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Improving Eskom’s energy availability key to addressing load shedding

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Minister in the Presidency for Electricity, Dr Kgosientsho Ramokgopa

Minister in the Presidency for Electricity, Dr Kgosientsho Ramokgopa, says the improvement of the Energy Availability Factor (EAF) is indispensable to the resolution of the current electricity crisis facing the country.

The Minister was addressing a question and answer session of the Ministers in the Economic Cluster in the National Council of Provinces (NCOP) on Tuesday.

Eskom’s low EAF at power stations has dogged the power utility’s ability to generate enough capacity to provide for usage during peak hours in the country, and improving the EAF is one of the key pillars of the Energy Action Plan.

Men walk past electricity pylons as they return from work in Orlando township, Soweto, South Africa, May 21, 2020. REUTERS/Siphiwe Sibeko/File Photo

Men walk past electricity pylons as they return from work in Orlando township, Soweto, South Africa, May 21, 2020. REUTERS/Siphiwe Sibeko/File Photo

“Eskom has about 14 coal-fired power stations, one nuclear and a number of peaking plants in the country. Coal power stations contribute about 80% of generation, so the EAF is indispensable to the resolution of the energy crisis.

“The current efficiency level of these plants is sitting at 53% and the Eskom board has approved a strategy that intends to improve the performance of this installed capacity… to 60%. One percentage increase equates to about 450MW… so seven percentage points are equal to 2 800MW,” he said.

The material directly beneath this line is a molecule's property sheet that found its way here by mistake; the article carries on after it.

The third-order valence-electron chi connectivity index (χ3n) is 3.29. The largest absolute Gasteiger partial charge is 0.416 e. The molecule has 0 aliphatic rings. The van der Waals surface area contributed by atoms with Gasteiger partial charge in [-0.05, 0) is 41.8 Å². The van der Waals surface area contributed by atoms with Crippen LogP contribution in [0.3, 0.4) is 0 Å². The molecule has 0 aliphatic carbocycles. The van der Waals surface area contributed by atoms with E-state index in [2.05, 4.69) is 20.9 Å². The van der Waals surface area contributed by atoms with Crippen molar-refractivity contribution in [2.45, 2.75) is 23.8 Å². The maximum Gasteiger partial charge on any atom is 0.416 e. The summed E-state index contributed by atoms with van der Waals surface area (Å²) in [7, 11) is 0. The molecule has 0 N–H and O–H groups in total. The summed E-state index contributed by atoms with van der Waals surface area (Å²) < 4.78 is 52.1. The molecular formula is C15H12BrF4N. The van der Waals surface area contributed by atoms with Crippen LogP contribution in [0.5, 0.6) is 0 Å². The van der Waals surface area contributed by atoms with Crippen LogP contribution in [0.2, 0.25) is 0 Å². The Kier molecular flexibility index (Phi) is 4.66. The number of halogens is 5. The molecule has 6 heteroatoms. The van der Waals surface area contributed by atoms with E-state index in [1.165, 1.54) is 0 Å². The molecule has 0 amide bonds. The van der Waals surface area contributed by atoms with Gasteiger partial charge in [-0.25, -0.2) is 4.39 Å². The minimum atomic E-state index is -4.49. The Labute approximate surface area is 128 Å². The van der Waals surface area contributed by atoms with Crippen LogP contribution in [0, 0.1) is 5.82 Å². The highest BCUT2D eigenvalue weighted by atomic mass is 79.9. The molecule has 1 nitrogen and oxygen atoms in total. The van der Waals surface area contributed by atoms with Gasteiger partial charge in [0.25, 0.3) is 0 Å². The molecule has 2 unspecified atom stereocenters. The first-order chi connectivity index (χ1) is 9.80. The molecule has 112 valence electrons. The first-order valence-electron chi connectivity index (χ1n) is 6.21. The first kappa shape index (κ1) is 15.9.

The Minister said government, working with Eskom, has already put several plans in place and is working towards increasing the EAF.

“The first one is to ensure that we are able to exploit the dispensation that allows Eskom to be able to invest in the maintenance of the assets, including the repurposing of power plants.

“The second one is to make sure that we redesign the procurement dispensation in the context of the crisis. We are experiencing some delays in returning units to operation once they have been removed. We are failing to return these units on time and that is account of the fact that Eskom has to go through a third party to procure parts. So what we are introducing is that Eskom must go directly to the Original Equipment Manufacturer.

“The third one is around improving the coal quality. There are over 1 000MW that are locked as a result of poor coal quality. We are designing a dispensation that will allow Eskom to truck in good quality coal so that we are able to unlock that 1 000MW,” he said.

Ramokgopa said through these technical interventions to improve the EAF, government is – through the National Energy Crisis Committee – working to address “rampant corruption” at the power utility.

Another intervention includes what the Minister called incentives for workers at power stations.

“The last intervention, amongst many, is to ensure that we increase incentives so that we are able to retain the kind of skills that are required to bolster our efforts to improve the performance of these plants. This includes drawing in private sector expertise to work with management at the plant level,” Ramokgopa said. – SAnews

 

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